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Autoimmune diseases are related to each other, some more than others, study finds
March 24, 2019
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New Orleans, LA - Researchers using the world’s largest twin registry to study seven autoimmune diseases found the risk of developing the seven diseases is largely inherited, but that some diseases are more closely related than others. These results will be presented Sunday at ENDO 2019, the Endocrine Society’s annual meeting in New Orleans, La.
“These results contribute to our understanding of what causes autoimmunity and how autoimmune diseases are related,” said Jakob Skov, M.D., the study’s lead investigator and a Ph.D. student at the Karolinska Institute in Stockholm, Sweden. “We examined the risk of acquiring not only one specific disease, but any one in a cluster of conditions. The findings may be helpful in patient education and autoimmune risk counselling.”
Autoimmune diseases tend to run in families. The basis of twin studies is to examine concordance rates—the likelihood of both twins in a pair having the same disease. Higher concordance rates in identical than in non-identical twins point to genetic influence. This information is typically used to calculate heritability—a measure of how much of the variation in disease risk is due to genetic factors. Skov and his co-workers also looked at the likelihood of both twins in a pair having different autoimmune diseases—which they named “pseudoconcordance” - and compared these rates to measure autoimmune clustering.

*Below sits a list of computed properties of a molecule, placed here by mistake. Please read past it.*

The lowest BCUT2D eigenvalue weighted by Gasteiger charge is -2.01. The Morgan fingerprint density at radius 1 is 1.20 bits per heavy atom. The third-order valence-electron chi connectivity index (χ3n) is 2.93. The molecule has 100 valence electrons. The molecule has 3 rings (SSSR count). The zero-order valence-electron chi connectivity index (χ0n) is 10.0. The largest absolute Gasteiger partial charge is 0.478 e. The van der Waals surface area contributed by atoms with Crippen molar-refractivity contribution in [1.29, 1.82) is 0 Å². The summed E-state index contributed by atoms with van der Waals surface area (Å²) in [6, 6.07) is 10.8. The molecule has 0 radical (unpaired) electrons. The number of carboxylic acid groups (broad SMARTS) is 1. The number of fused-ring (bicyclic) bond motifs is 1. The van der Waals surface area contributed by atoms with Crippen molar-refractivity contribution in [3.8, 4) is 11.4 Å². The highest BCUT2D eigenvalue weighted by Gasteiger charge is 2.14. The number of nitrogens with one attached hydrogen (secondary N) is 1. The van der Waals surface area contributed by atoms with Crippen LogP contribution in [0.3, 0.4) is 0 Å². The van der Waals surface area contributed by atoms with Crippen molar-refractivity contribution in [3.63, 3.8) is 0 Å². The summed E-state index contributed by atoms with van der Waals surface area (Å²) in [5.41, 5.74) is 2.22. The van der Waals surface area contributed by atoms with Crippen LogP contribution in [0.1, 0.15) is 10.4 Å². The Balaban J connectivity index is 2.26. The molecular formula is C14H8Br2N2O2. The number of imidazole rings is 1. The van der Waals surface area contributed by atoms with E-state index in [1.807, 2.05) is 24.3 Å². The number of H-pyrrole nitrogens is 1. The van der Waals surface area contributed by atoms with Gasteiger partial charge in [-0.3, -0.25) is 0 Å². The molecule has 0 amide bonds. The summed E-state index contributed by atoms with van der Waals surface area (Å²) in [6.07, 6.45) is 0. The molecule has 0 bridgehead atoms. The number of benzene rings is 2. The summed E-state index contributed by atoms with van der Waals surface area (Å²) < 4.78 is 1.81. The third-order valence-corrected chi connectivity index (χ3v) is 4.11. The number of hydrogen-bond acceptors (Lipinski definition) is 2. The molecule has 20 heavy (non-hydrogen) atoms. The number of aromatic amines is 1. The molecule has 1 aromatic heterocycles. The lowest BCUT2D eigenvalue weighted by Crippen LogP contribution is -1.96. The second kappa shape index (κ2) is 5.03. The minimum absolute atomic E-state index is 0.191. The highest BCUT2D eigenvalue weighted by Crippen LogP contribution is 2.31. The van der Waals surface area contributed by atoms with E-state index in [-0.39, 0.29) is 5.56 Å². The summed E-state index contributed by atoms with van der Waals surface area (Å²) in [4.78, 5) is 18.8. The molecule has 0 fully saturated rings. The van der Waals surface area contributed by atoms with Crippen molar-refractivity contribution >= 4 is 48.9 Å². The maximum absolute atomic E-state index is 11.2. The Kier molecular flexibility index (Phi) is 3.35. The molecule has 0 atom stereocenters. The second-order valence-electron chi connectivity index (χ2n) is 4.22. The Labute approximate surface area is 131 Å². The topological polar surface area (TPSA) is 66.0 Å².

By using data on 116,320 twins from the Swedish Twin Registry, which is managed by the Karolinska Institute, they found that Addison’s disease, a type of adrenal insufficiency; celiac disease, or gluten intolerance; and type 1 diabetes, are strongly influenced by genes with heritability greater than 85 percent, while environmental factors contribute to disease for Hashimoto’s hypothyroidism, a form of underactive thyroid; the skin disease vitiligo; Graves’ disease, an overactive thyroid; and atrophic gastritis, a chronic inflammation of the stomach.
Autoimmune clustering was high in Addison’s disease and vitiligo, the researchers found, but low in celiac disease.
“Our results indicate that Addison´s disease and vitiligo often overlap with other disorders, whereas celiac disease more rarely associates with the other diseases,” Skov said.
Funding for this research came from the County Councils of Varmland and Stockholm, Swedish Society for Medical Research, Ake Wiberg Foundation, Swedish Research Council, Torsten Soderberg and Ragnar Soderberg Foundations, Novo Nordisk Foundation, and EU Horizon 2020.
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